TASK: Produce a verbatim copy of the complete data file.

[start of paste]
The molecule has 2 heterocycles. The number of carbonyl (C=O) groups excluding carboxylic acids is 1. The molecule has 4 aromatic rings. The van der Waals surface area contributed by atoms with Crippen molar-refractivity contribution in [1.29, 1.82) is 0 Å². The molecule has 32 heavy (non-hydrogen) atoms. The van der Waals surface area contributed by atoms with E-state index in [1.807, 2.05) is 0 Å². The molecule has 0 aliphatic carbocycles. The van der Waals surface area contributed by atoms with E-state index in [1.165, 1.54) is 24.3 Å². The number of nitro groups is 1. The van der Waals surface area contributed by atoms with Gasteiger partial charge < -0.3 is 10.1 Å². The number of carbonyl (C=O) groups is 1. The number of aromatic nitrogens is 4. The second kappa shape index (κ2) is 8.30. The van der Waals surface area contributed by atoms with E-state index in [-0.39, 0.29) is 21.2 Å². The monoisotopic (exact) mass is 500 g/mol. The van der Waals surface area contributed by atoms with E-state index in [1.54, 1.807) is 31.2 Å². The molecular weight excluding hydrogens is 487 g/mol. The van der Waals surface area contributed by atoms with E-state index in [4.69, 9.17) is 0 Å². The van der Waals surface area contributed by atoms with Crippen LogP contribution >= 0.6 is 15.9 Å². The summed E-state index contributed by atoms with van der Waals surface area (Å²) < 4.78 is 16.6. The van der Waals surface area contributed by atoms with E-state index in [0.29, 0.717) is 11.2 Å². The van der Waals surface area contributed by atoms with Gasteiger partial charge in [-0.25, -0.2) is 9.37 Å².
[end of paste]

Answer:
The molecule has 2 heterocycles. The number of carbonyl (C=O) groups excluding carboxylic acids is 1. The molecule has 4 aromatic rings. The van der Waals surface area contributed by atoms with Crippen molar-refractivity contribution in [1.29, 1.82) is 0 Å². The molecule has 32 heavy (non-hydrogen) atoms. The van der Waals surface area contributed by atoms with E-state index in [1.807, 2.05) is 0 Å². The molecule has 0 aliphatic carbocycles. The van der Waals surface area contributed by atoms with E-state index in [1.165, 1.54) is 24.3 Å². The number of nitro groups is 1. The van der Waals surface area contributed by atoms with Gasteiger partial charge < -0.3 is 10.1 Å². The number of carbonyl (C=O) groups is 1. The number of aromatic nitrogens is 4. The second kappa shape index (κ2) is 8.30. The van der Waals surface area contributed by atoms with E-state index in [-0.39, 0.29) is 21.2 Å². The monoisotopic (exact) mass is 500 g/mol. The van der Waals surface area contributed by atoms with E-state index in [1.54, 1.807) is 31.2 Å². The molecular weight excluding hydrogens is 487 g/mol. The van der Waals surface area contributed by atoms with E-state index in [4.69, 9.17) is 0 Å². The van der Waals surface area contributed by atoms with Crippen LogP contribution >= 0.6 is 15.9 Å². The summed E-state index contributed by atoms with van der Waals surface area (Å²) < 4.78 is 16.6. The van der Waals surface area contributed by atoms with E-state index in [0.29, 0.717) is 11.2 Å². The van der Waals surface area contributed by atoms with Gasteiger partial charge in [-0.25, -0.2) is 9.37 Å².